Netherlands-based Adyen’s IPO got an enthusiastic reception from investors Wednesday as its stock surged 70 percent on the first day of trading.

The company had priced its stock at €240 ($281) per share on Tuesday, giving the company a valuation of $8.4 billion. When trading began on Amsterdam Euronext today, the price rose to €400 ($470) for a $14 billion valuation. The valuation places it behind Sweden-based Spotify’s $26 billion market after the first day of its IPO in the U.S.

One of Adyen’s earliest and biggest investors, Index Ventures, hailed the IPO as a milestone that demonstrated the increasingly global ambitions of European startups.

“Adyen is one of the Europe’s biggest success stories, embracing the complexity of the payments world as an opportunity rather than a problem to overcome,” wrote Index partner Jan Hammer in a blog post. “Most importantly, it represents the power and diversity of startups that are increasingly international, and building products with a global vision.”

This has been a particularly big year for Index, which saw another one of its big bets, Sweden’s iZettle, file for an IPO and then get acquired by PayPal a few days later for $2.2 billion.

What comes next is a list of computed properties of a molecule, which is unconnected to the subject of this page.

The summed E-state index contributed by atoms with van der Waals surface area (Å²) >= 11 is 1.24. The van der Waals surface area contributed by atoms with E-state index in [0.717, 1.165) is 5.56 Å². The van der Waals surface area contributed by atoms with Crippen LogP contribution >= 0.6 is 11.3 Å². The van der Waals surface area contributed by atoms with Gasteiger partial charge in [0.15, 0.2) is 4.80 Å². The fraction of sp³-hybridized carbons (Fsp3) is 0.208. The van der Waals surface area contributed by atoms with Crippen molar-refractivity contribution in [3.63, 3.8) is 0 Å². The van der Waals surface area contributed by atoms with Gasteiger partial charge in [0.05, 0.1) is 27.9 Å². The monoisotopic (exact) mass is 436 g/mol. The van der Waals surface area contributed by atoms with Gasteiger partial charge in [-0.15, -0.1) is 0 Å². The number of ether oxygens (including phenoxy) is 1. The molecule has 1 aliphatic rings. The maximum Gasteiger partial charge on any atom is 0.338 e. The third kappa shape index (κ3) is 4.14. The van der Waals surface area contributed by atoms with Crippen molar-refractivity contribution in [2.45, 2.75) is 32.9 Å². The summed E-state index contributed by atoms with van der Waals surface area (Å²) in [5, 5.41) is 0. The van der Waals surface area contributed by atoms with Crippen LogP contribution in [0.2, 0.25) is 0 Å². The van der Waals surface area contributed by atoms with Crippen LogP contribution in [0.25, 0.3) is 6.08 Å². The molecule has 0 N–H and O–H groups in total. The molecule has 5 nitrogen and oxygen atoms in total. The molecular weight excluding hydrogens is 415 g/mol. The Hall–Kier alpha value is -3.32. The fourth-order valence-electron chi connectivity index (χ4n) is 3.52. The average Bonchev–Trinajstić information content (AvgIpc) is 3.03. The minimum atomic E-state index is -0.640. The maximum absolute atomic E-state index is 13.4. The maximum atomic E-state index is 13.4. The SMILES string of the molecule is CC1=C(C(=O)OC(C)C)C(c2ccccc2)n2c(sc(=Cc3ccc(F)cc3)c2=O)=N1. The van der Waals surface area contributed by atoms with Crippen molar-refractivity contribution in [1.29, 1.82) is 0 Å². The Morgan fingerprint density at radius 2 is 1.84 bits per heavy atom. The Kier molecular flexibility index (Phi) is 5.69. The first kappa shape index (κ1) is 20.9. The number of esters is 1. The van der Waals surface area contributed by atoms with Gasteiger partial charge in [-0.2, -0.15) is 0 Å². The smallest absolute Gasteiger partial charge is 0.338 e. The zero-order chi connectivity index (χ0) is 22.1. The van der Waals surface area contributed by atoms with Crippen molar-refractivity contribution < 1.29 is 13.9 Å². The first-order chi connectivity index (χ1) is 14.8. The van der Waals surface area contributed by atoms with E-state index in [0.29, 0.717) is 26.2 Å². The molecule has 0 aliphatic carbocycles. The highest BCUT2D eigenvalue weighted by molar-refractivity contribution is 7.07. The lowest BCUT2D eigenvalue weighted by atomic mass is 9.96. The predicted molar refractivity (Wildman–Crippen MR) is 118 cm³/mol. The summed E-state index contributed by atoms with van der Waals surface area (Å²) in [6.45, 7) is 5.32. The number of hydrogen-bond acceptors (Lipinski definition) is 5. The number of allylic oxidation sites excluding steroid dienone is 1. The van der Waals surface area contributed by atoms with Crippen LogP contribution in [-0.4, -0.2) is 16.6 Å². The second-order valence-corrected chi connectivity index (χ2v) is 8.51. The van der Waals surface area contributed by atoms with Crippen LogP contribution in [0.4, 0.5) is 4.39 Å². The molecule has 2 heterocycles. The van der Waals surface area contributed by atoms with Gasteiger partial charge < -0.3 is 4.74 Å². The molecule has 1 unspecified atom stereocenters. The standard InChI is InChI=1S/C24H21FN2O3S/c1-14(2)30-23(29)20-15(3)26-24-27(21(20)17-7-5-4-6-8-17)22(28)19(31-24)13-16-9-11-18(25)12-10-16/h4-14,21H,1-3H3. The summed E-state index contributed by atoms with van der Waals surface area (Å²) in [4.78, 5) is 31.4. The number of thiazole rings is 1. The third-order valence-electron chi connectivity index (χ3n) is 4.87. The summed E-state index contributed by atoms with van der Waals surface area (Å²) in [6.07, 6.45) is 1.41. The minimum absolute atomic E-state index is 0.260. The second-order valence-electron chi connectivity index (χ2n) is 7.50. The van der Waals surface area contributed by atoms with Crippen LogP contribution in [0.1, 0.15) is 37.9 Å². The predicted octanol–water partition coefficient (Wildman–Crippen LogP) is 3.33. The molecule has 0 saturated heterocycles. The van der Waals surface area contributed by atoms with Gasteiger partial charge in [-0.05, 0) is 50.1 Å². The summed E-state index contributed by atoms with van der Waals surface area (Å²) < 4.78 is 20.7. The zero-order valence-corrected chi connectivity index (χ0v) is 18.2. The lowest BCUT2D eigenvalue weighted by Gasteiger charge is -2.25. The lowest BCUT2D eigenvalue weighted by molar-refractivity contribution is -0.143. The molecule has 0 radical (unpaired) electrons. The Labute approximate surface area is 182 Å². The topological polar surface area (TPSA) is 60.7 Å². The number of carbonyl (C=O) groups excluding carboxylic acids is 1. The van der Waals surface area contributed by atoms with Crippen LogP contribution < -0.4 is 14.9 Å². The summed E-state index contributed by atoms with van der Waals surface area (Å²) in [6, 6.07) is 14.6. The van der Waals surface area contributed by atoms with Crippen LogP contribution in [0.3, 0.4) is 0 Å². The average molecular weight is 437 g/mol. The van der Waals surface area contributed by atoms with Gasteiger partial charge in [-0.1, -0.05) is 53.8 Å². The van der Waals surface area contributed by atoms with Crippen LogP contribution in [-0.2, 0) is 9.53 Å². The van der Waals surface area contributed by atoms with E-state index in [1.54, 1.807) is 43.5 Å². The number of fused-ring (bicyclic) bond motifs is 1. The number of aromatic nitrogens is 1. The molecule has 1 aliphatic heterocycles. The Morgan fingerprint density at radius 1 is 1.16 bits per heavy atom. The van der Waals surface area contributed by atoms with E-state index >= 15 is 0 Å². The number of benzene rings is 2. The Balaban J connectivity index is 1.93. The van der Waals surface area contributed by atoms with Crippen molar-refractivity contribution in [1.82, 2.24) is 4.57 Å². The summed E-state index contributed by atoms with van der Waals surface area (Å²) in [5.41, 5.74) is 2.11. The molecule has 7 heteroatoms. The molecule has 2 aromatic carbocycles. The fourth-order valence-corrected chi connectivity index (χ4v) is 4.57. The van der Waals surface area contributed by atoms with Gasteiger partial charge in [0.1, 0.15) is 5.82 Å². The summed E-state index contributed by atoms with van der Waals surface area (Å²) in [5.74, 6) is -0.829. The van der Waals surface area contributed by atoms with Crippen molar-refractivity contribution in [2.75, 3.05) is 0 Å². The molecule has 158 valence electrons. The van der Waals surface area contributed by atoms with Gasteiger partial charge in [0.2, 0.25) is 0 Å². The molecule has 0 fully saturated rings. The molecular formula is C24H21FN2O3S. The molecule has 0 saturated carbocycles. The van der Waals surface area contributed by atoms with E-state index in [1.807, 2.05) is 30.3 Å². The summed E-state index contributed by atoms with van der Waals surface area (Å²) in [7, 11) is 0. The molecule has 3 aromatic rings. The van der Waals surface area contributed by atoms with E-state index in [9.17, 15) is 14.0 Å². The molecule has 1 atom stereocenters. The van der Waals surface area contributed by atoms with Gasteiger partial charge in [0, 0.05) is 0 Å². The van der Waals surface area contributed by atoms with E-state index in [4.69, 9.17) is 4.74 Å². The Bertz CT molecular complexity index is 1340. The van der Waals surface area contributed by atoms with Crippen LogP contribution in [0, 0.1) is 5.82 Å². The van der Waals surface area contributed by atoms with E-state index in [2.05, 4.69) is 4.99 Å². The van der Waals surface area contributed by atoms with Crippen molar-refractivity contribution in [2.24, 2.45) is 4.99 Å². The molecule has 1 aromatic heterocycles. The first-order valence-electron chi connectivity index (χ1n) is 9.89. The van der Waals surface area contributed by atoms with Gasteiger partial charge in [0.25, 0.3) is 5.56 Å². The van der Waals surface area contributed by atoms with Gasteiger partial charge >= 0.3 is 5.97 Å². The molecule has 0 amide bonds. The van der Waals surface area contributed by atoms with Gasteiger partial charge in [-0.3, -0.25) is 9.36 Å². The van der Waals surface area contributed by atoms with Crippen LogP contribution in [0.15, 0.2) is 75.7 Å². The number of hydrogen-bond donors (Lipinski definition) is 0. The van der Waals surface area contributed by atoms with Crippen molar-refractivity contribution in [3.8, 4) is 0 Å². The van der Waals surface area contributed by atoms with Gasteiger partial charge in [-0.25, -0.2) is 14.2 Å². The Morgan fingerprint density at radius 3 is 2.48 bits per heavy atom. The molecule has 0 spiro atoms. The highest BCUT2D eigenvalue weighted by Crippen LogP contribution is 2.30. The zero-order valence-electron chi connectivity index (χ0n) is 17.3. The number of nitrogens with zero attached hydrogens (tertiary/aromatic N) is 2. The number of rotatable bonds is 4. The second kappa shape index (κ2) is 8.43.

In the post, Hammer praised the ability of Adyen’s founders to not just disrupt a complex financial transaction business by making it easier, but also to attract such marquee clients as Facebook and Netflix. He noted that the company had been profitable early on, and that when they first began discussing an investment in 2011 it was with the goal of helping the company go global.

“In the end it wasn’t the size of the round or the valuation that brought us together, but our mutual ambition to build a global business that was truly transformational,” Hammer wrote.

For Adyen’s part, the company’s CEO had promised no big celebrations to note the milestone today. Like the Swedish music streaming company, Adyen is not raising any money for itself. Rather, the listing will allow existing shareholders to cash out.

“Tomorrow, we will issue no new shares – all we will really do is welcome on board new shareholders and give existing, external, shareholders the flexibility that they are looking for,” Adyen CEO Pieter van der Does wrote in an email to employees Tuesday night. “We could have pursued alternative means of offering this flexibility, such as a partial sale to a private equity shareholder, or a strategic sale of the company. We decided against that as we want to build the company for the long-term. This path will allow us to do just that – as an independent company.”

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